Tag Archives: Vietnam


The Champ in Our Corner

By Dan La Botz

After Muhammad Ali refused induction — we had the champ in our corner.

When in June of 1963 I graduated from Mar Vista High School in Imperial Beach, just south of San Diego, California, I went to my local Selective Service Board—the draft board—and registered as a conscientious objector. My paternal grandfather, a Dutch immigrant and baker, was a socialist pacifist and his four sons had registered as conscientious objectors (C.O.s) in World War II and two of them—my father Herb and my uncle Bert—had been drafted and had done what was called alternative service (the alternative to serving in the military) at a former Civilian Conservation Corps camp in Big Flats, near Elmira, New York.

At the camp, my uncle Bert had become involved with a group associated with leftist Dwight McDonald and pacifist Dave Dellinger, and so when at the end of the war in August 1945t the C.O.s weren’t released from the camps, he joined the protests, strikes, and walk-outs among the 12,000 men around the country still being held. It was called the “End Slave Labor in America” movement. The federal government put Bert in prison for short while, but then all of the C.O.s were finally let go.

So, as you can see, it was fundamentally my upbringing that led me to register as a conscientious objector. Continue reading The Champ in Our Corner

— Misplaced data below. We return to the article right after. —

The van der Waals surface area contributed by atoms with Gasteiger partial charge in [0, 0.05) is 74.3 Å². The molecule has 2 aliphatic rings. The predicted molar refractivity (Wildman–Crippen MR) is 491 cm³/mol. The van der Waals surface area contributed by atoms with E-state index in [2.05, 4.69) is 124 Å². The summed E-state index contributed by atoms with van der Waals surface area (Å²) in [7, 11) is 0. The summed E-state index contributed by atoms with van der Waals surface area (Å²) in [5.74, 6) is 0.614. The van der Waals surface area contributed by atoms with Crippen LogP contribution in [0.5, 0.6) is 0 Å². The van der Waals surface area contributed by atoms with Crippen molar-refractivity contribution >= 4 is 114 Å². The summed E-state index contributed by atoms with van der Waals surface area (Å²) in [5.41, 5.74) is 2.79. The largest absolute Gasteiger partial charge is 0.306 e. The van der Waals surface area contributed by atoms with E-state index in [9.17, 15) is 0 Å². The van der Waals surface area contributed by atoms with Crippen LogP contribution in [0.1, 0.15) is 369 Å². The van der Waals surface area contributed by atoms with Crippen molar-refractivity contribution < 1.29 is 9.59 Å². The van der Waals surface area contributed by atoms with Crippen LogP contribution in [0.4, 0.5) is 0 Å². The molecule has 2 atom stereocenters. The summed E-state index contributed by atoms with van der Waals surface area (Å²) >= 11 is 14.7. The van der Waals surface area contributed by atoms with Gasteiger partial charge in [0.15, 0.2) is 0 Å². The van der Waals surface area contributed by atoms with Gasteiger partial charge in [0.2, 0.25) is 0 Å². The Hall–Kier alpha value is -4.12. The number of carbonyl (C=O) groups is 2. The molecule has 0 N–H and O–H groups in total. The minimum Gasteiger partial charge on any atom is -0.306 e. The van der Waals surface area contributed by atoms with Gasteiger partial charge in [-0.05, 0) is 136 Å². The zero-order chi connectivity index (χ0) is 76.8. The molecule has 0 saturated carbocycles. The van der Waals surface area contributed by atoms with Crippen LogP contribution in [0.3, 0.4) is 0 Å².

The Burden of Atrocity

We are years into a 13 year Commemoration of the 50th anniversary of the Vietnam War, officially underway since May 2012.  If that math seems messy, it is one small indication of the  long, deep, and still confounding legacy of that war.  Faculty member Penny Lewis wrote about our memory of the class dynamics of the antiwar movement in her book, Hardhats, Hippies and Hawks: The Vietnam Antiwar Movement as Myth and Memory (Cornell University Press, 2013), and returns to the subject in a review essay published in Jacobin and Salon this past week. 

Testifying in 1971 as part of the Winter Soldier Investigation, a war crimes hearing sponsored by the Vietnam Veterans Against the War, psychiatrist Robert Jay Lifton distinguished the American war in Vietnam from other conflicts:

There’s a quality of atrocity in this war that goes beyond that of other wars in that the war itself is fought as a series of atrocities. There is no distinction between an enemy whom one can justifiably fire at and people whom one murders in less than military situations.

Concluding this thought by reflecting on the experience of soldiers and veterans, Lifton observed, “Now if one carries this sense of atrocity with one, one carries the sense of descent into evil.” Continue reading The Burden of Atrocity